Purdue and Sackler family increase their opioid settlement offer


Purdue Pharma and its controlling Sackler family have offered a new settlement to resolve lawsuits over their involvement in the opioid epidemic, raising the payout from the Sacklers to $6 billion.

The new deal has been accepted by a group of states and districts who refused to accept the $4.5 settlement deal proffered last year by the family in return for immunity from current and future civil lawsuits accusing them of contributing to the opioid epidemic.

That immunity from civil litigation remains in the updated settlement, even though last December a judge in New York rejected the deal on the grounds that the legal shield should never have been agreed. The Sacklers remain vulnerable to criminal prosecution but as yet no cases have been brought against them.

They deny wrongdoing and stopped short of offering an apology for the impact of Purdue Pharma's involvement in the opioid market, centred around the promotion and marketing of its OxyContin (oxycodone) brand, in a prepared statement.

"While the families have acted lawfully in all respects, they sincerely regret that OxyContin, a prescription medicine that continues to help people suffering from chronic pain, unexpectedly became part of an opioid crisis that has brought grief and loss to far too many families and communities," they said.

The settlement money will be directed projects intended to support victims of the opioid crisis over a nine-year period.

The US saw nearly half a million deaths from overdoses between 1999 and 2019, according to the US Centers for Disease Control and Prevention (CDC). During the pandemic the crisis got worse, with a 28.5% spike in deaths in the 12 months to April 2021 to nearly 100,000.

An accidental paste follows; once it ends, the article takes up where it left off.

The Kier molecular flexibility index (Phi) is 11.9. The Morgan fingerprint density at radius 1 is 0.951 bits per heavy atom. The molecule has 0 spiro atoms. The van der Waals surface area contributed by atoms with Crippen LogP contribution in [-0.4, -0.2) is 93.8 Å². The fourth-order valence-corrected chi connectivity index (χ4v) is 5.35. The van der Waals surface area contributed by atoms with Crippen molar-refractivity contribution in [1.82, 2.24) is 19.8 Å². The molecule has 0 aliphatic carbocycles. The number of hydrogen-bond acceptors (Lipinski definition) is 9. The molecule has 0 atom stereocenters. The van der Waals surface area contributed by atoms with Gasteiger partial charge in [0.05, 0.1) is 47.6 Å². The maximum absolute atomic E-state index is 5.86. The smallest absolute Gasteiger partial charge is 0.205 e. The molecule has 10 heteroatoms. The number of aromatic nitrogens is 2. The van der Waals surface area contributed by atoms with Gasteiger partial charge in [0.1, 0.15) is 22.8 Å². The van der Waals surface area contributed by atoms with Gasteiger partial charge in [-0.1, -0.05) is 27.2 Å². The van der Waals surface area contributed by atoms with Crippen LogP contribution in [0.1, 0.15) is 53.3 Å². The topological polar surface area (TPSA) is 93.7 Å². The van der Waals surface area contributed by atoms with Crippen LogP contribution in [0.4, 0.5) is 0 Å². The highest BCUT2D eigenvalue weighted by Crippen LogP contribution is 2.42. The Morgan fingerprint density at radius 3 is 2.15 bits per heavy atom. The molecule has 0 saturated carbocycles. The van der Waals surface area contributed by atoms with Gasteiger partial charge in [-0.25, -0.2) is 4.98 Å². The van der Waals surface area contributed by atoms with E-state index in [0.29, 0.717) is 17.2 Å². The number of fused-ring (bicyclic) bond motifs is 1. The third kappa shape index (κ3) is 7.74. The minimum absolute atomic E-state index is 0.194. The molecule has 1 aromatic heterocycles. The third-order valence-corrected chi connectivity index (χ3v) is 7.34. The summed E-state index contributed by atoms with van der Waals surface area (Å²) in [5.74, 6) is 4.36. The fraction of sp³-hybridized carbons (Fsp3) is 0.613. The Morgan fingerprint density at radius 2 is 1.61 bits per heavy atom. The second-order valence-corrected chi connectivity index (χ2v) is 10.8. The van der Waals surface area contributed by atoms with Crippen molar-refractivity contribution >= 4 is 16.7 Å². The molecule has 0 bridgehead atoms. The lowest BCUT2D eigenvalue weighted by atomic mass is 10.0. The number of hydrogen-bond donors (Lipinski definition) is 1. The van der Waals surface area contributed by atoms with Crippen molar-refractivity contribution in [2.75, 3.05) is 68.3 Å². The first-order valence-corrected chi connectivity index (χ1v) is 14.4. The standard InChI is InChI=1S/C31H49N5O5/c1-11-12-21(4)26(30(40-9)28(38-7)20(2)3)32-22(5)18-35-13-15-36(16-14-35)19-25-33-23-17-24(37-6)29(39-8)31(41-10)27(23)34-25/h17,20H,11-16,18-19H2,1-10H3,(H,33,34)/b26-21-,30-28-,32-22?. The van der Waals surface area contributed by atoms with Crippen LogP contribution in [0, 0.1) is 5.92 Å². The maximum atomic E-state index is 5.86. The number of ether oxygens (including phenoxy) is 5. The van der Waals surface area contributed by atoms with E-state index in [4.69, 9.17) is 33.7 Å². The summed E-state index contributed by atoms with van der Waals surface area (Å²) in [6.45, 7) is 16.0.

The latest deal still has to be approved by Judge Robert Drain overseeing Purdue's bankruptcy proceedings, which will see its assets will be shifted to a new company – not controlled by the family - that will sink all profits into projects to prevent and treat opioid addiction.

The company has previously pleaded guilty to criminal charges on the marketing of its opioid drugs, and was hit with penalties of around $8.3 billion.

Meanwhile, some members of the Sackler family have previously agreed to pay $225 million to resolve civil allegations brought by the Department of Justice that they rubber-stamped intensified marketing of OxyContin to extreme, high-volume prescribers, leading to abuse and diversion.

Some of them will also be forced to face people whose lives were blighted by opioid misuse in a videoconference scheduled to take place next week.

Vermont attorney general T J Donovan, representing one of the holdout states, said: "while this money will never be enough, it will help address the damage done by Purdue Pharma and the Sackler family."

He went on to say that the settlement agreement "will provide funds for important opioid abatement services like treatment, recovery and prevention."